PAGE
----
Court of Protection: capacity to consent to sexual relations

Current case law relating to an individual’s capacity to consent to sexual relations or to marry is confusing. A finding that someone lacks capacity will have a huge impact on that person’s life and was considered in part in my analysis of the case of DE, found here.

Many cases have considered whether capacity to consent to sexual relations is person, or act specific.

The issue has again been considered by the Court of Appeal in the case of IM v LM & Ors [2014] EWCA Civ 37, where the Judges considered the correct approach to assessing capacity of ‘protected persons’ (an individual who may or may not lack capacity on a particular matter, for which judicial determination is required). The protected party (“P”) was a woman of 37 who had a history of drug and alcohol abuse. When in hospital receiving treatment for difficulties associated with excessive alcohol use, P suffered cardiac arrest leading to hypoxic brain injury, causing significant amnesia with significant moments of lucidity. Restrictions were placed on P’s contact with her partner (with whom she had lived for a number of years), who subsequently issued proceedings in the Court of Protection, seeking declarations that contact with him was in P’s best interests.

The Court of Protection determined that P lacked capacity to make decisions concerning residence, care and contact with others and gave guidance on best interests for those particular decisions. P was determined as having the mental capacity to make decisions about whether or not to have sexual relations on the basis that she understood, in broad terms, the nature of the act. The Court of Protection judge felt that there was insufficient evidence to rebut the presumption of capacity and that in any event, the measures that were in place concerning residence and contact were currently sufficient to promote her well-being.

P’s mother appealed the decision on the basis that, among other reasons, the Judge failed to consider any person-specific element when assessing P’s capacity to have sexual relations and if that approach is applied, P did not possess capacity to consent to sexual relations.

It was found that the Court of Protection Judge had adopted essentially the correct approach and had reached the correct conclusion. The lengthy judgment, however, shows a current divergence of opinion between judges; some (mainly in the Criminal courts) are of the view that it is a person specific act, while others see that it is a ‘question directed to the nature of the activity rather than to the identity of the sexual partner.’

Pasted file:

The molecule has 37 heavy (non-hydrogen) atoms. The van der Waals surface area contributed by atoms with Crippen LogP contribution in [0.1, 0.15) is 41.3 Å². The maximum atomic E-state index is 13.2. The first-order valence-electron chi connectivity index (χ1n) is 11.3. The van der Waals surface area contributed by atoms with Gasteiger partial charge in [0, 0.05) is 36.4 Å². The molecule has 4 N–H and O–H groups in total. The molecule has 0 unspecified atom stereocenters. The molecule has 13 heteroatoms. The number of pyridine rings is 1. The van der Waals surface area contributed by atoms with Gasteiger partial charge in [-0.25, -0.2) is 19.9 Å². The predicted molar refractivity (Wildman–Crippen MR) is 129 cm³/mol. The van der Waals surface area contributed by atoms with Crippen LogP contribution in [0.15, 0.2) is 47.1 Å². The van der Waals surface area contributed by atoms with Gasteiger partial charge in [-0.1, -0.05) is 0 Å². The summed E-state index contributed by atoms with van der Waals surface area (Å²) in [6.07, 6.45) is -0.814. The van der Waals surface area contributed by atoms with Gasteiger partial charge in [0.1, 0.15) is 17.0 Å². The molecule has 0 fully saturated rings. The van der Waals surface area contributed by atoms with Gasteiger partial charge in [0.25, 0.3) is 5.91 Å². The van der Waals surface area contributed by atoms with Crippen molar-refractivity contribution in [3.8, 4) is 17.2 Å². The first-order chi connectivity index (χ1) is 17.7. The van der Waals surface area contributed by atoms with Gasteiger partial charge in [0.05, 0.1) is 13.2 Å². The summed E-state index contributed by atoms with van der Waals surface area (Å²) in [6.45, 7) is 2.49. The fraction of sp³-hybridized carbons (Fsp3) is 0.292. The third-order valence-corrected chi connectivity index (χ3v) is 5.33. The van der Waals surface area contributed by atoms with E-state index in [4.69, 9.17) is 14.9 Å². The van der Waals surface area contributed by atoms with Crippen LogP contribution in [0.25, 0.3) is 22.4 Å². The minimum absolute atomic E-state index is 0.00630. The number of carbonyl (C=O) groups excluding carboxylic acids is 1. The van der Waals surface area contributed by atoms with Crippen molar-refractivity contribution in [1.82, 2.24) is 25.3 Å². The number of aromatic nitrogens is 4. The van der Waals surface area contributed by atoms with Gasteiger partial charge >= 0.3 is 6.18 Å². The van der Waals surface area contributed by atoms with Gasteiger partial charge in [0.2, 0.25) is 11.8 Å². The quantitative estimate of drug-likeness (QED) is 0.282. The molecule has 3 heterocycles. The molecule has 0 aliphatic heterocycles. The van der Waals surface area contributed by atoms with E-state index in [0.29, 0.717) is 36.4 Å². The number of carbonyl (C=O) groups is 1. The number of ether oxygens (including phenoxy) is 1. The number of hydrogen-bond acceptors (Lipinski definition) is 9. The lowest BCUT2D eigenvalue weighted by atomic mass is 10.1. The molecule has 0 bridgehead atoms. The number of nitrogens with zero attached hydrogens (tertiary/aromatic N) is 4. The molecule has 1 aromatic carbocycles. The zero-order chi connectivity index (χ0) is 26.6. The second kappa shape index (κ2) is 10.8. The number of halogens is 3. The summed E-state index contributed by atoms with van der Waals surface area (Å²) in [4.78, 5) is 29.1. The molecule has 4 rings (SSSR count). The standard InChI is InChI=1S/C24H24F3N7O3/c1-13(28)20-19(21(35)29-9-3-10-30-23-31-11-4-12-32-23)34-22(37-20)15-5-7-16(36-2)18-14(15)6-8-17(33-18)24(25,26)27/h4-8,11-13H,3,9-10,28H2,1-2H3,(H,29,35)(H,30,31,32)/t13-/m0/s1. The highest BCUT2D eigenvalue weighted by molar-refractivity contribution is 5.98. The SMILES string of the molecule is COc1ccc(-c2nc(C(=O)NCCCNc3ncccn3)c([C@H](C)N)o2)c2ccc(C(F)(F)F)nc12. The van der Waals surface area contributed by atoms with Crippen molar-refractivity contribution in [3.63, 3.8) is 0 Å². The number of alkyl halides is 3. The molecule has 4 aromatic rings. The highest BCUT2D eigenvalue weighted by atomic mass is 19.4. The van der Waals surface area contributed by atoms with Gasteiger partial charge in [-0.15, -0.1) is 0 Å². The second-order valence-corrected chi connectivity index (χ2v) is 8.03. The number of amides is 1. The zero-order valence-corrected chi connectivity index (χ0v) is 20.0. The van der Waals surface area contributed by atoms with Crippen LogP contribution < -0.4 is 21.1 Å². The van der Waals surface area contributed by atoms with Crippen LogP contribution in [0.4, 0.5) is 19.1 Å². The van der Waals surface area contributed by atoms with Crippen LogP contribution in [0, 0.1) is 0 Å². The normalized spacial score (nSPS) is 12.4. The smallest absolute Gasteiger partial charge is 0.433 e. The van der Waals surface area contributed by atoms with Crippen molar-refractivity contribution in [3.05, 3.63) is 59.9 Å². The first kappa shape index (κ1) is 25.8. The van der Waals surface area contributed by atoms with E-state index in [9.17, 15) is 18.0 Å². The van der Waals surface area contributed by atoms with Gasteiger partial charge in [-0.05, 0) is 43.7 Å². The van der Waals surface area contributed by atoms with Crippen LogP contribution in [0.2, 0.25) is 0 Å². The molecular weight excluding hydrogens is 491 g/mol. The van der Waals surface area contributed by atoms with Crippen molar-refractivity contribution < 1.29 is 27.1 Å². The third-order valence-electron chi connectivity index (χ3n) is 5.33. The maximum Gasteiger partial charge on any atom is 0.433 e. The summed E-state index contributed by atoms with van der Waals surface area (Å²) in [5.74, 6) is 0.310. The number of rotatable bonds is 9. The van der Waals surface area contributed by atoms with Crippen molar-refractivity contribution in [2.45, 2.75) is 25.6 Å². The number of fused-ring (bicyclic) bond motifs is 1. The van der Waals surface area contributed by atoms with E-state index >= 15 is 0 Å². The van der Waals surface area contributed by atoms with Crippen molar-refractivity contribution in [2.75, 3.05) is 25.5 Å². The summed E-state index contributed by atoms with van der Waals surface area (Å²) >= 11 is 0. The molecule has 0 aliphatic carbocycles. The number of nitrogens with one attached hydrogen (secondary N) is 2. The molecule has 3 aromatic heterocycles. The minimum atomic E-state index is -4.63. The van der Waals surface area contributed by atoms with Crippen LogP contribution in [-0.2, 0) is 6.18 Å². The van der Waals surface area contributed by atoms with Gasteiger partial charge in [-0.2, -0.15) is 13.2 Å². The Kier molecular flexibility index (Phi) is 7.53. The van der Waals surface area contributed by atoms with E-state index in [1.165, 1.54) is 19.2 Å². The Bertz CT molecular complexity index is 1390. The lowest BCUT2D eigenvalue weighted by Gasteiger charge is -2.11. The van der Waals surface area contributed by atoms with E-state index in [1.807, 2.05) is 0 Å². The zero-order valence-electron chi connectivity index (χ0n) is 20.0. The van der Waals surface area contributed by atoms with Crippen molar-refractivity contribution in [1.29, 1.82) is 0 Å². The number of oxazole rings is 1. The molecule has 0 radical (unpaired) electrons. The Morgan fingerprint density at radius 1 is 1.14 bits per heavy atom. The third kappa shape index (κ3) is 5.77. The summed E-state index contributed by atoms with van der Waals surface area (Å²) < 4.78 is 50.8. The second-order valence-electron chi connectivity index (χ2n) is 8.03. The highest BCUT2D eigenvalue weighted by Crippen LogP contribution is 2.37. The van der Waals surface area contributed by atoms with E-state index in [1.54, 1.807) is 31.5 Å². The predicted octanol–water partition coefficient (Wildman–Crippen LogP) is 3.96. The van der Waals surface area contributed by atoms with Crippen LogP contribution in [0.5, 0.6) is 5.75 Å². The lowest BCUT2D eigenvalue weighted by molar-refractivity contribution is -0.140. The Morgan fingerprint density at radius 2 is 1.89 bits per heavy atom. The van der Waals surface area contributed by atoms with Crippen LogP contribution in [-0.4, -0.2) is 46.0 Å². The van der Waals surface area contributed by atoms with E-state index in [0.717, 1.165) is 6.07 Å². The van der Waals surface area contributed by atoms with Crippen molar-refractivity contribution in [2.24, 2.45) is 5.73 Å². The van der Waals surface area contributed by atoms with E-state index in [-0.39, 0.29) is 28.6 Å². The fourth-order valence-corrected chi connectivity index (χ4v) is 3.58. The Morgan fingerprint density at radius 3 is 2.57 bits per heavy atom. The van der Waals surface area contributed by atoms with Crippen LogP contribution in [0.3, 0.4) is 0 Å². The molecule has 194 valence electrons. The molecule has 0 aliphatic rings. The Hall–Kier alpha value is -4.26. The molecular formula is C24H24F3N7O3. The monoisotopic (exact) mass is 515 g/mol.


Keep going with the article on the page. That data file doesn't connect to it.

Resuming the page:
The Court of Appeal Judges reconciled the divergent approaches “as being correct in drawing a distinction between the general capacity to give or withhold consent to sexual relations, which is the necessary forward looking focus of the Court of Protection, and the person specific, time and place specific, occasion when that capacity is actually deployed and consent is either given or withheld, which is the focus of the criminal law.”

The Court of Appeal had been asked to provide a pragmatic and consistent solution to the issue of assessing capacity to consent to sexual relations. They agreed that to insist upon an assessment with a person-specific element would be ‘totally unworkable’ and stated that ‘capacity to consent to future sexual relations can only be assessed on a general and non-specific basis.’

The judges were clear in the view that a person of capacity does not typically consider a huge breadth of information before making a decision whether to consent to sexual relations. To put that burden on an individual who may lack capacity due to mental disorder or illness would be paternalistic and a ‘derogation from personal autonomy.’ I would also suggest that doing so would be stepping even further away from the principle of the UN Convention on the Rights of People With Disabilities (whilst not part of our domestic law) that people with disabilities should not be treated any differently to those without.

It is a minefield for a lawyer, so for someone who just wants a simple answer and some workable direction as to how to apply the judicial interpretation to an individual they are supporting, it can be impossible to navigate.

To consider these issues in more detail, Clarke Willmott is running a seminar entitled; ‘Adults, Incapacity and their Personal Lives.’

In the Bristol session barrister John McKendrick will give a presentation and I will host an interactive session where we consider the practicalities of acting as litigation friend for an individual (see more on the role of a litigation friend here and here). We are delighted to be joined by District Judge Ralton, who sits as a nominated Judge of the Court of Protection in Swindon.

In the Southampton session John and I will be joined by District Judge Sparrow who sits in Southampton and surrounding areas as a nominated Judge of the Court of Protection.  District Judge Sparrow will be sharing his experiences of cases where he has been involved with very personal matters.

Please contact me for further information and to request an invitation.

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